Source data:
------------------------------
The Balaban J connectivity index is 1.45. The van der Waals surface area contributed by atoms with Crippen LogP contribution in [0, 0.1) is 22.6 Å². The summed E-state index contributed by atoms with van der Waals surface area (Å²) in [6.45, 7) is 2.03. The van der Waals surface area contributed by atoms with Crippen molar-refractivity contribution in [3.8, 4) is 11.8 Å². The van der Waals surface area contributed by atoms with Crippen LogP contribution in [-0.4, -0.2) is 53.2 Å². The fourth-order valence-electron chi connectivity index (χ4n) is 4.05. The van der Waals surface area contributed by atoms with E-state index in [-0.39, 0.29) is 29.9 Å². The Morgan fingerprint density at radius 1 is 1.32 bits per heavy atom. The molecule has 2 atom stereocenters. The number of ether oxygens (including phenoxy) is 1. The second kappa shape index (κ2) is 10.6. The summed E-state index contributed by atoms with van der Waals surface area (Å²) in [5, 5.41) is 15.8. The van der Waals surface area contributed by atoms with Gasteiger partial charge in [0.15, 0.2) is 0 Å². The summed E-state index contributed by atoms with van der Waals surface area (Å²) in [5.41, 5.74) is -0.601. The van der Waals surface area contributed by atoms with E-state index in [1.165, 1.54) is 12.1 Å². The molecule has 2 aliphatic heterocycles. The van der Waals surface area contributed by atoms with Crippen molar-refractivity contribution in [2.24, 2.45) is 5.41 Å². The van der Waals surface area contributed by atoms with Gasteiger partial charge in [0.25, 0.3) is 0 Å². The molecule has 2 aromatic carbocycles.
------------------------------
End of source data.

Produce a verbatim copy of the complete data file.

The Balaban J connectivity index is 1.45. The van der Waals surface area contributed by atoms with Crippen LogP contribution in [0, 0.1) is 22.6 Å². The summed E-state index contributed by atoms with van der Waals surface area (Å²) in [6.45, 7) is 2.03. The van der Waals surface area contributed by atoms with Crippen molar-refractivity contribution in [3.8, 4) is 11.8 Å². The van der Waals surface area contributed by atoms with Crippen LogP contribution in [-0.4, -0.2) is 53.2 Å². The fourth-order valence-electron chi connectivity index (χ4n) is 4.05. The van der Waals surface area contributed by atoms with E-state index in [-0.39, 0.29) is 29.9 Å². The Morgan fingerprint density at radius 1 is 1.32 bits per heavy atom. The molecule has 2 atom stereocenters. The number of ether oxygens (including phenoxy) is 1. The second kappa shape index (κ2) is 10.6. The summed E-state index contributed by atoms with van der Waals surface area (Å²) in [5, 5.41) is 15.8. The van der Waals surface area contributed by atoms with Gasteiger partial charge in [0.15, 0.2) is 0 Å². The summed E-state index contributed by atoms with van der Waals surface area (Å²) in [5.41, 5.74) is -0.601. The van der Waals surface area contributed by atoms with E-state index in [1.165, 1.54) is 12.1 Å². The molecule has 2 aliphatic heterocycles. The van der Waals surface area contributed by atoms with Crippen molar-refractivity contribution in [2.24, 2.45) is 5.41 Å². The van der Waals surface area contributed by atoms with Gasteiger partial charge in [0.25, 0.3) is 0 Å². The molecule has 2 aromatic carbocycles.